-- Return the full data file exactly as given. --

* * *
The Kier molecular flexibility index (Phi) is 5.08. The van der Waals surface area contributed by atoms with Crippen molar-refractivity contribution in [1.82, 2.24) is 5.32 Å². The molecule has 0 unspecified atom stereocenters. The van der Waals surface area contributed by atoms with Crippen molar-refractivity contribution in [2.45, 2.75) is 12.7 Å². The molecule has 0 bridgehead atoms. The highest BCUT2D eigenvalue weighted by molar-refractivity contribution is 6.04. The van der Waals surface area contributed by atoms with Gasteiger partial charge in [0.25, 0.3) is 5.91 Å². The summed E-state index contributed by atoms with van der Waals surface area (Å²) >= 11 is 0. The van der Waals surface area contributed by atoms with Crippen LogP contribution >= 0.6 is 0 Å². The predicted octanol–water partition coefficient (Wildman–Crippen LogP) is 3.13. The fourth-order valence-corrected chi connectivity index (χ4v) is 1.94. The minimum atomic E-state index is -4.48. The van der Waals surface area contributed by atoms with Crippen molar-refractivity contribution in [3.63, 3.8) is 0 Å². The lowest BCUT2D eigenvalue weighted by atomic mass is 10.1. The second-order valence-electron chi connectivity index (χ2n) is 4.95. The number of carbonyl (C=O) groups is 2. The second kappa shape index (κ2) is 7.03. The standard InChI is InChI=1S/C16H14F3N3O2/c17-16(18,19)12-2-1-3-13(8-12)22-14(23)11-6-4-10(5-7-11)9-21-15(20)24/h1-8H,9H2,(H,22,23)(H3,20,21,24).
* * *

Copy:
The Kier molecular flexibility index (Phi) is 5.08. The van der Waals surface area contributed by atoms with Crippen molar-refractivity contribution in [1.82, 2.24) is 5.32 Å². The molecule has 0 unspecified atom stereocenters. The van der Waals surface area contributed by atoms with Crippen molar-refractivity contribution in [2.45, 2.75) is 12.7 Å². The molecule has 0 bridgehead atoms. The highest BCUT2D eigenvalue weighted by molar-refractivity contribution is 6.04. The van der Waals surface area contributed by atoms with Gasteiger partial charge in [0.25, 0.3) is 5.91 Å². The summed E-state index contributed by atoms with van der Waals surface area (Å²) >= 11 is 0. The van der Waals surface area contributed by atoms with Crippen LogP contribution >= 0.6 is 0 Å². The predicted octanol–water partition coefficient (Wildman–Crippen LogP) is 3.13. The fourth-order valence-corrected chi connectivity index (χ4v) is 1.94. The minimum atomic E-state index is -4.48. The van der Waals surface area contributed by atoms with Crippen molar-refractivity contribution in [3.63, 3.8) is 0 Å². The lowest BCUT2D eigenvalue weighted by atomic mass is 10.1. The second-order valence-electron chi connectivity index (χ2n) is 4.95. The number of carbonyl (C=O) groups is 2. The second kappa shape index (κ2) is 7.03. The standard InChI is InChI=1S/C16H14F3N3O2/c17-16(18,19)12-2-1-3-13(8-12)22-14(23)11-6-4-10(5-7-11)9-21-15(20)24/h1-8H,9H2,(H,22,23)(H3,20,21,24).